Bringing Back Orpik Will Hinder Caps’ Prospect Development

By
Posted July 24, 2018

(Caps Outsider)

The Caps re-signed defenseman Brooks Orpik to a one-year $1 million contract on Tuesday. This comes after trading Orpik, along with goaltender Philipp Grubauer, to the Colorado Avalanche for a second round pick (Kody Clark) at the draft this year. The move was mainly to shed Orpik’s salary, which Colorado bought out.

With Orpik back in Washington, players like Madison BoweyAaron NessTyler LewingtonLucas Johansen and Jonas Siegenthaler will be competing for one spot instead of two, especially since Orpik played almost every game last season. This doesn’t bode well for developing younger players, unless Orpik sees more time as a healthy scratch.

Instead of signing Orpik, they could have tried what they did last season – play the rookies, and if they work out, great. If not, make a move to bring in veterans, like they did with Michal Kempny and Jakub Jerabek. By signing Orpik now, the Caps have essentially told their defensive prospects, “We already know what you bring to the table, and you are not yet ready.” If the Caps had given the young blue liners a chance in season before making this move, it would not have been as big of a deal, but doing it now is not a good sign for the prospects.

As for Orpik himself, he is not an NHL-caliber defenseman anymore. While he is nowhere near worth his previous salary cap hit of $5.5 million, as evident by nobody picking him up on waivers prior to his buyout.

via @Ineffectivemath hockeyviz.com

As shown above, when Orpik is on the ice, the Caps are allowing more shots and taking less shots per hour when he is on the ice. While Orpik is not someone you expect to put up points, he is still one of the worst point-producing defenseman in the entire league.

Next, just about everyone on the team takes more shots and allows fewer when they are not on the ice with Orpik.

via @Inefectivemath hockeyviz.com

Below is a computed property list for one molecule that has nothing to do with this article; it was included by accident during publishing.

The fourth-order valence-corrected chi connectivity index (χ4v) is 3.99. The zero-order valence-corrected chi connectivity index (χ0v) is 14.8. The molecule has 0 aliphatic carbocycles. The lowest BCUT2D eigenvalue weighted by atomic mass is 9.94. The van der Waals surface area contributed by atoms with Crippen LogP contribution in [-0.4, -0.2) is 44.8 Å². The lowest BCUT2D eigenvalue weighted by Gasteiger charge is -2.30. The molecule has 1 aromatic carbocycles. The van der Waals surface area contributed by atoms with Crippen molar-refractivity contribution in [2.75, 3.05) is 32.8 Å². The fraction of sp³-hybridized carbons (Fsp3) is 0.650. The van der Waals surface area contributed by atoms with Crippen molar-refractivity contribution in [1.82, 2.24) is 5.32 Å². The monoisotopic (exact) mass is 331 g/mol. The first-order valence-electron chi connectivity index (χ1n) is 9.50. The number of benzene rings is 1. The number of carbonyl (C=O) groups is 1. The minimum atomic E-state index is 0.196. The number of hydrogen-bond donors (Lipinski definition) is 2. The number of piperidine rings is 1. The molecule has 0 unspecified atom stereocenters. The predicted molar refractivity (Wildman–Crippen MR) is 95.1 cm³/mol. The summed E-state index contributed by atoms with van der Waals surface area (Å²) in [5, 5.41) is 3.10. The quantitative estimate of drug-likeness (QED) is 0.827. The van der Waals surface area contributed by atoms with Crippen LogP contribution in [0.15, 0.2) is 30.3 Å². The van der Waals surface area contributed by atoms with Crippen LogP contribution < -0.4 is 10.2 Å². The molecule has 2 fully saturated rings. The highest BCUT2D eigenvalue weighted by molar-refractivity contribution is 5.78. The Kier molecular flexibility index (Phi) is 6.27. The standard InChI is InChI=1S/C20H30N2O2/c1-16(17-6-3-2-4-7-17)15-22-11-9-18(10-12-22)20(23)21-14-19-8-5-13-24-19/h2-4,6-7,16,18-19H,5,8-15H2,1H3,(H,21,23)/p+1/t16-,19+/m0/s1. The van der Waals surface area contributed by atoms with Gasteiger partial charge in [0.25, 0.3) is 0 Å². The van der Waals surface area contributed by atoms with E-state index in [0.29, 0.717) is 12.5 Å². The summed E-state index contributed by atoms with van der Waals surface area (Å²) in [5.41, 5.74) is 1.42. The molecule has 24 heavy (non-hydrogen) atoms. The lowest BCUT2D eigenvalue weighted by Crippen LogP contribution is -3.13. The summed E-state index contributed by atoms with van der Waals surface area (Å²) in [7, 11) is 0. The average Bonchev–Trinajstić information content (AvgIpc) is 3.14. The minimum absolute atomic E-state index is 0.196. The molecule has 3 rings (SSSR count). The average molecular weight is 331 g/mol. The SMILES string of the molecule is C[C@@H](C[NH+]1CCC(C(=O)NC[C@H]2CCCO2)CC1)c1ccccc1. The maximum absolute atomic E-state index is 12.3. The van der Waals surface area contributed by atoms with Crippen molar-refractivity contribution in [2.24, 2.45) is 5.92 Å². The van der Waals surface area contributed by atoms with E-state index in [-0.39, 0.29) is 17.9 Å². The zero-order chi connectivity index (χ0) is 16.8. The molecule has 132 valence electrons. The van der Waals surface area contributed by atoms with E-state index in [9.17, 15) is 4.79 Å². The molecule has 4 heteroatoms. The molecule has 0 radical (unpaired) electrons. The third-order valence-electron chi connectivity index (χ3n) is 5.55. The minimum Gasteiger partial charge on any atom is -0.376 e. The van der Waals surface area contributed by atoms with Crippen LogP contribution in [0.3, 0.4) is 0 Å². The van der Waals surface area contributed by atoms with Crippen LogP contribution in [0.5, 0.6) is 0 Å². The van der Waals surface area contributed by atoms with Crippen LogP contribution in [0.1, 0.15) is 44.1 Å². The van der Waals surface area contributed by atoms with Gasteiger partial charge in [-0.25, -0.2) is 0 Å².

And just looking at the other defenseman, the difference is clear. Christian Djoos, represented by his number (29), was primarily with Orpik in the second half of the season and in the playoffs after the acquisition of Kempny. The difference is staggering.

via @Inefectivemath hockeyviz.com

The two main things that Orpik “brings to the table” are his penalty killing abilities and that he clears the crease. While this has already been debunked, it is worth revisiting again.

via @Inefectivemath hockeyviz.com

via @Inefectivemath hockeyviz.com

The graph on top is the five-on-five shot rates against the Caps while Orpik is on the ice, while the bottom one is without him on the ice. The red area shows where shots are coming from at a higher frequency. When Orpik is on the ice, the Caps goaltenders are seeing more shots from the slot and the crease area than when he is not on the ice.

via @Inefectivemath hockeyviz.com

via @Inefectivemath hockeyviz.com

The same is true on the penalty kill. Orpik is not what he is advertised to be. The Caps are allowing more shots from high danger areas when Orpik is on the ice than when he is not.

The Caps brining back Orpik may be good for the locker room, and may seem good as they’ll be returning all six defenseman, but it will cost them on the ice and hinder the development of prospects.

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